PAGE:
Not a day seems to go by without someone criticizing the Government of Cambodia for
being corrupt. One official is said to be inflating his salary here, a military officer
is accused of illegal dealings there. Cambodians and foreigners alike seem to think
that among government officials dishonesty is the best policy.
Of course nothing could be further from the truth. Just one week after several dozen
people ransacked the office of the New Liberty News, beating an employee in the process,
the Second Prime Minister visited the Kandal commune from where the assailants allegedly
originated. Those expecting the typical false piety of your average politician were
in for a surprise. Instead, Hun Sen spoke his honest mind - on video tape no less.
According to media accounts, he told applauding villagers that "they were not
wrong in their actions" and that the next time, "if you are short of vehicles
to go to Phnom Penh, I'll help." He also forthrightly stated that he had told
the authorities not to pursue a criminal case against those involved.
What openness! What candor! But Hun Sen isn't the only Cambodian politician to speak
his mind. Following the grenade attack on the Son Sann faction of the Buddhist Liberal
Democratic Party, Westerners accustomed to insincere obfuscation from their own political
leaders may have expected tearful, hair-pulling anguish from the Cambodian leadership.
But First Prime Minister Norodom Ranariddh gave a heartfelt explication of his views:
"It is very evident that the Interior Ministry had information that somebody
was planning to create problems like this . . . but they [the Son Sann faction] did
not listen to the government, so the government is not responsible. The people who
didn't listen have to take responsibility." Touché!
Those of us from haughty democracies certainly have something to learn from this
kind of honesty in government. More than twenty years ago President Richard Nixon
declared in a nationally televised speech: "I am not a crook." What if
he had instead gone on the tube and 'fessed up? Remember, it was Nixon's cover-up
of the Watergate scandal, not his knowledge of the initial break-in, that eventually
led to his resignation in disgrace.
And more recently there's French President Jacques Chirac's assertion that French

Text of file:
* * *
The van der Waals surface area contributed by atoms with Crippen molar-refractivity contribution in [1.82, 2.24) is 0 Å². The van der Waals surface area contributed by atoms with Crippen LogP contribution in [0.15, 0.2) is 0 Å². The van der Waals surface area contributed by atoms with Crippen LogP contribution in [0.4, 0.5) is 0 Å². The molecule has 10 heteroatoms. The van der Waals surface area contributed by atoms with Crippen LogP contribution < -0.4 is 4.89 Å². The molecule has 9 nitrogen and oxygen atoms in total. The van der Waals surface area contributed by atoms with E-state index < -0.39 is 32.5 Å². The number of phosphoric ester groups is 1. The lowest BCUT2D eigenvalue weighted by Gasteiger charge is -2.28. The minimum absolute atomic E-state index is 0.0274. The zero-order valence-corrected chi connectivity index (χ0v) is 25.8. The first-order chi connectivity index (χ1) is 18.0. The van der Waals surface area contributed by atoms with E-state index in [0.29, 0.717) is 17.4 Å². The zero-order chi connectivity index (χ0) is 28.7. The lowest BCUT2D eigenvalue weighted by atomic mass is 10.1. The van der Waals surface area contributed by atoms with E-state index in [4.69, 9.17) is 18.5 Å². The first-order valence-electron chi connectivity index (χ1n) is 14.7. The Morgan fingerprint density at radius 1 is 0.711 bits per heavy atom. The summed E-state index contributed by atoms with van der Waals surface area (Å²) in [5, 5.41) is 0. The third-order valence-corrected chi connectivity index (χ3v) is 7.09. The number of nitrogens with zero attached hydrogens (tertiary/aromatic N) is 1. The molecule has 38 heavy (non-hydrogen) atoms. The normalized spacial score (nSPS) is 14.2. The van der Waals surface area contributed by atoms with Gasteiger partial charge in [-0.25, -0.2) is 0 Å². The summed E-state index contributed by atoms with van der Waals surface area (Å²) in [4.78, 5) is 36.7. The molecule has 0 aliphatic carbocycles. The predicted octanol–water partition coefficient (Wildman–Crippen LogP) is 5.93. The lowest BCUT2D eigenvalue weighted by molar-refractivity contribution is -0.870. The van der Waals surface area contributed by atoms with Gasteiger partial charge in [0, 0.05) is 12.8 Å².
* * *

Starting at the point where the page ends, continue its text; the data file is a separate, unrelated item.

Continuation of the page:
Polynesia is as much a part of France as the rest the country. So that's why nuclear
tests are being held there and not, say, off the coast of Brittany. Right. Needless
to say, a bit more candor on the part of Paris politicians explaining the choice
of sites would defuse the international uproar over the French decision.
One must give Cambodia's leaders credit where credit is due. Despite what must be
enormous pressures to adopt the long-held habits of deceit and dishonesty shown by
other national leaders, Messieurs Ranariddh and Hun Sen refuse to conform. Honest
and heartfelt opinions - whether it is expressing support for violence against the
nation's independent press or blaming the victims of a politically motivated attack
- take precedence over all other considerations.
One would have hoped that the foreign embassies in Phnom Penh would have learned
from the government's example. But instead of speaking out honestly on important
issues affecting the development of the country, the major embassies continue to
hide behind that unique form of lying known as diplomacy. Sure, diplomacy very often
means swallowing the truth to advance some greater goal. The trouble is, in strategically
unimportant Cambodia, it is hard to find a greater goal than supporting the democratic
aspirations of the Cambodian people. One can only hope that the embassies here, and
the governments they represent, will begin to show the same respect for plain speaking
as has the Cambodian leadership.
- Alan Rugella, Phnom Penh